Most bicycle commuters know that wearing a helmet is important, but they also don’t want to feel like they’re wearing a “helmet.”
Let’s face it, most commuter helmets are not exactly stylish. In fact, many of them are downright ugly. And if you don’t like the way a helmet looks, you’re less likely to wear it.
We’ve got good news! We’ve selected commuter bike helmets that come in a variety of cool styles and colors that will make you actually want to wear them. Plus, they are made with safety in mind so you can rest assured knowing your head is protected in the event of an accident.
Let’s get started.
- Stylish look
- Environmentally friendly
- 7 vents
- Secret pop-lock
Highly-rated by consumers on myriad websites and guides, the Thousand Heritage helmet comes in 7 colors, but it’s the security you receive as a result of choosing this gear over other brands that could win you over.
Choose from small, medium and large options and you get two sets of interior padding that help you get the custom fit you seek. For commuters who have continually had issues with fit, this helmet may end your journey by following the manufacturer’s suggested methods for measuring and using pads to make adjustments.
This gear is extremely lightweight and features a vegan, sweat-free leather strap for folks who don’t buy products made from animals.
The one-handed, magnetic buckle on the safety strap saves your fingers from being pinched, but it’s the anti-theft nature of this product that often seals the deal: An efficient Poplock mechanism secures the helmet to your bike so it’s waiting for you when you return after a long day at work.
Related: Best Commuter Bikes
Runner-up: Giro Register Bike Helmet with MIPS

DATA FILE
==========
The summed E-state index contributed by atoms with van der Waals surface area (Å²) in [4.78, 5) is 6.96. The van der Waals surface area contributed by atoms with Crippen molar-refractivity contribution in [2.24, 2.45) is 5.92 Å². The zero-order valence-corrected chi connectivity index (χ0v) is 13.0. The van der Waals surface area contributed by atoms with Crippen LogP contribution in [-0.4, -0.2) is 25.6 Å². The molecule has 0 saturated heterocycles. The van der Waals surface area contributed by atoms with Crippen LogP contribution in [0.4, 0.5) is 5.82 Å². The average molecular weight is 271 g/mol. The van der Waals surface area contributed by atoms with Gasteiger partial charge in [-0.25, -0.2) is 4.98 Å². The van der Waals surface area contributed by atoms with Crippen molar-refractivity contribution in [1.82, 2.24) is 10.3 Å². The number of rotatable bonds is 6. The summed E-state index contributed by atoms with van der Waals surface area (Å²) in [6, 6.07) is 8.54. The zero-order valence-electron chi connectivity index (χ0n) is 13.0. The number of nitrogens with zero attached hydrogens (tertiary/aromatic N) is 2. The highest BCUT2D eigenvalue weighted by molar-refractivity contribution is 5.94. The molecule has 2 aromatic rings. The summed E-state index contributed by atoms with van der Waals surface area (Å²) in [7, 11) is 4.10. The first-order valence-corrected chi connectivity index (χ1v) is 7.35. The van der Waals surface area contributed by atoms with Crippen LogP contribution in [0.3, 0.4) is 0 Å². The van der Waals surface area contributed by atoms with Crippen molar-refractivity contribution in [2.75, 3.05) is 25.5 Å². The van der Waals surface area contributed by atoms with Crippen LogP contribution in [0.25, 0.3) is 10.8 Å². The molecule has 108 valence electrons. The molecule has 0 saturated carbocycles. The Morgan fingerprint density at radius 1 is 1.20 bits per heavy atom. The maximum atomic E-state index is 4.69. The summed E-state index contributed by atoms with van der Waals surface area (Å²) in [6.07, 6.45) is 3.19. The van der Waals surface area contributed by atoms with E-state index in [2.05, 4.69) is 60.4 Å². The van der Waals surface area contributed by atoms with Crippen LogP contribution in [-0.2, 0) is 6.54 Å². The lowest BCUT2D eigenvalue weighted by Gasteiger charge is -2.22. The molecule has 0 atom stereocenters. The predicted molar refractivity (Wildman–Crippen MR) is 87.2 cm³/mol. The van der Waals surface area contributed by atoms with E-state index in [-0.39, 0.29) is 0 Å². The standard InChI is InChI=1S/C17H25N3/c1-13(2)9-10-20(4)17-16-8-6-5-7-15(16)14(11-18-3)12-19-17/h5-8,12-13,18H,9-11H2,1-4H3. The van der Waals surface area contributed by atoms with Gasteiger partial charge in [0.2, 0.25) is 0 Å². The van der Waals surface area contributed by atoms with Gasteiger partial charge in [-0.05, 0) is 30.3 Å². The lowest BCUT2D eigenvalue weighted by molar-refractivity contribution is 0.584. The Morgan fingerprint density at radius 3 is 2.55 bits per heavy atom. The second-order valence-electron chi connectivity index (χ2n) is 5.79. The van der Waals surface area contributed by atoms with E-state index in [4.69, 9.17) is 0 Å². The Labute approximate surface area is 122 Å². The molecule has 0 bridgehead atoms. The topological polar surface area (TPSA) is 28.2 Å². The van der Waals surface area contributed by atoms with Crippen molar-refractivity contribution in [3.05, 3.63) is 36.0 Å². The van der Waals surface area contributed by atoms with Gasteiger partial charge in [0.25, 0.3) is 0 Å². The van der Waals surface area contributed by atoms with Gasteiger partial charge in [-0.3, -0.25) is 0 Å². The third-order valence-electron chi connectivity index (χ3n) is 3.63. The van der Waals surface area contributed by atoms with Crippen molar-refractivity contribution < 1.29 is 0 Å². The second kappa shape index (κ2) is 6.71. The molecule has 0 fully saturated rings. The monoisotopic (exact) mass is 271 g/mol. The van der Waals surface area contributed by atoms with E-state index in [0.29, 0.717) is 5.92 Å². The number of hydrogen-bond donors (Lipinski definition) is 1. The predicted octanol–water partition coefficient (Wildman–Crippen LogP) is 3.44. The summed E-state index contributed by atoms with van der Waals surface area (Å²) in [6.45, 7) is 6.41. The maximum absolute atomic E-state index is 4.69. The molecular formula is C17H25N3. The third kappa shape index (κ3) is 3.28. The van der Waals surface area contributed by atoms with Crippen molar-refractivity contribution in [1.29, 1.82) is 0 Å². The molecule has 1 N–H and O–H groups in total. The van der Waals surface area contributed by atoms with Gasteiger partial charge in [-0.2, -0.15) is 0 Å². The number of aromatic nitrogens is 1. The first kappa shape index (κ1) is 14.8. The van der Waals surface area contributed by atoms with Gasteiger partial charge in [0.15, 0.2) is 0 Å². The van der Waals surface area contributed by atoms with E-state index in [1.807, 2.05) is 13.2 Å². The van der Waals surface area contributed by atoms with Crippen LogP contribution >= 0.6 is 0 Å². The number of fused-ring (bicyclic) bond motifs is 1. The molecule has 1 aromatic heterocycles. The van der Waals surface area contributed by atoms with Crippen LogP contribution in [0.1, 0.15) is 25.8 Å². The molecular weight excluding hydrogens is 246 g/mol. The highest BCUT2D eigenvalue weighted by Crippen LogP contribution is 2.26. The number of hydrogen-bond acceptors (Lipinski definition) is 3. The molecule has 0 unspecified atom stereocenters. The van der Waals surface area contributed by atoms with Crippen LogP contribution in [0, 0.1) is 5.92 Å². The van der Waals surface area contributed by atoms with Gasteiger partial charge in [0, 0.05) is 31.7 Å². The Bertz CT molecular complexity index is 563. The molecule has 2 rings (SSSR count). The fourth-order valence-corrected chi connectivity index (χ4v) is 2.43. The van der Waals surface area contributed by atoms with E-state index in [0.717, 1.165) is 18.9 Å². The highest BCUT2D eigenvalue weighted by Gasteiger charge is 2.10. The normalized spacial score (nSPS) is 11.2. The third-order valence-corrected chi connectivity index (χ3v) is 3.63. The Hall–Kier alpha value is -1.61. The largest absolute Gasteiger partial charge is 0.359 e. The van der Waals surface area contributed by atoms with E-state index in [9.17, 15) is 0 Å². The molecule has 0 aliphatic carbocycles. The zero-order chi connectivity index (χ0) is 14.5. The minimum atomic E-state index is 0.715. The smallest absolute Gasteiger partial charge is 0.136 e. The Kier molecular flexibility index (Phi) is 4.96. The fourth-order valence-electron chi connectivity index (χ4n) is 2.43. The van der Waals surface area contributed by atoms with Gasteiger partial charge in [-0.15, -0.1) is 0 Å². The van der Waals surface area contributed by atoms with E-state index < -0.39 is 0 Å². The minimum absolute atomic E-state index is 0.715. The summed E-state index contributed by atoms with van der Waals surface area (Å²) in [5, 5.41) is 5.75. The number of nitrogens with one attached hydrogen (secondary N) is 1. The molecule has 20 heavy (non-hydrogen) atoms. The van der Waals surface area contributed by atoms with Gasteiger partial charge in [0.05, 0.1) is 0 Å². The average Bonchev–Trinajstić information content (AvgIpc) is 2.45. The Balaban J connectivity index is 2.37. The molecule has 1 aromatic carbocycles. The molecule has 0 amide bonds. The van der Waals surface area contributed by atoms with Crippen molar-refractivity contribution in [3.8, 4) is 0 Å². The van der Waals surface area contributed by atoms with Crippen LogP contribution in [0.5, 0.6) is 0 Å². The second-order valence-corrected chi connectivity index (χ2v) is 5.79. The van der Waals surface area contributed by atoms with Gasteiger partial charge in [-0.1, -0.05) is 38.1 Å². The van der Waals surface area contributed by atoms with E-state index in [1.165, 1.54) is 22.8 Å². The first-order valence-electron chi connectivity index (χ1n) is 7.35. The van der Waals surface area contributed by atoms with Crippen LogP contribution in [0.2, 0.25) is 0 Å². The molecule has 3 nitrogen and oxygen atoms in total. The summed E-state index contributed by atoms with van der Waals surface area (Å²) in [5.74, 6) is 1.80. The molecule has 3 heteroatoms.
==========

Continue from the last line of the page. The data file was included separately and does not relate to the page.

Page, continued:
- State-of-the-art protection
- Excellent MIPS system
- Affordable helmet
- Available in 7 colors
- Giro has a an excellent eputation.
- One size fits all
- Different prices depending on colors
Affordable, popular and pretty sexy-looking, too, this Giro helmet checks all of the right boxes when it comes to construction. The polycarbonate outer shell absorbs impact without sacrificing the ventilation you require for a comfortable ride to work, making it a good best commuter bike helmet choice.
Lightweight and equipped with MIPS technology that mediates the force that can impact the brain should a collision take place, this Giro features “one-handed operation” so you won’t be fumbling around with straps when you find yourself running late.
Universal sizing, 22 helmet vents and designed to be worn by adults looking for a 54-to-61cm fit, this gear follows in the footsteps of earlier Giro helmet iterations designed with the brand’s signature Roc Loc Sport fit system.
Read more: How to Wear a Bike Helmet with Long Hair
Base Camp Bike Helmet with Rear Light
- Value for money
- Rear light could be a lifesaver
- Lightweight but sturdy
- The removable interior padding can be cleaned up.
- Great rear-dial adjustment system
- Not made to fit extra-large heads.
- Consumer complaints include uneven Styrofoam lining
When safety is imperative on your journey to and from work, this adult bike helmet is designed exclusively for commuters and it gets rave reviews for being one of the most affordable helmets on the market.
Manufactured only in matte black, this is no “bells and whistles” gear, but you may not care once you read that it meets U.S. CPSC standards that certify this casual bike helmet as a great way to keep your head safe.
If you usually commute early in the morning or return home late at night, the built-in, detachable rear light makes you more visible to drivers and if you love the idea of a helmet with a rear dial secure fit system, this helmet should make your shortlist.
The chin strap is adjustable, there are 9 air vents and the interior padding is soft and detachable, so it can be aired out and refreshed, making it a great urban bike helmet option.
Retrospec CM-1 Classic
- It weighs a pound, so it stands up to abuse
- Many color options
- Affordable helmet
- Extremelly comfortable
- Not suitable for big heads
- Heavier and bulkier than competitor
- There’s no adjusting mechanism to achieve a perfect fit.
Should you be wary of helmets with small price tags? Not necessarily. This Retrospec product is available in 14 color choices and there are plenty of favorable reviews from people on budgets who are satisfied with this helmet’s performance.
This product is an especially good choice if you not only commute to and from work but you also skate and participate in sports where a helmet is recommended to keep you safe.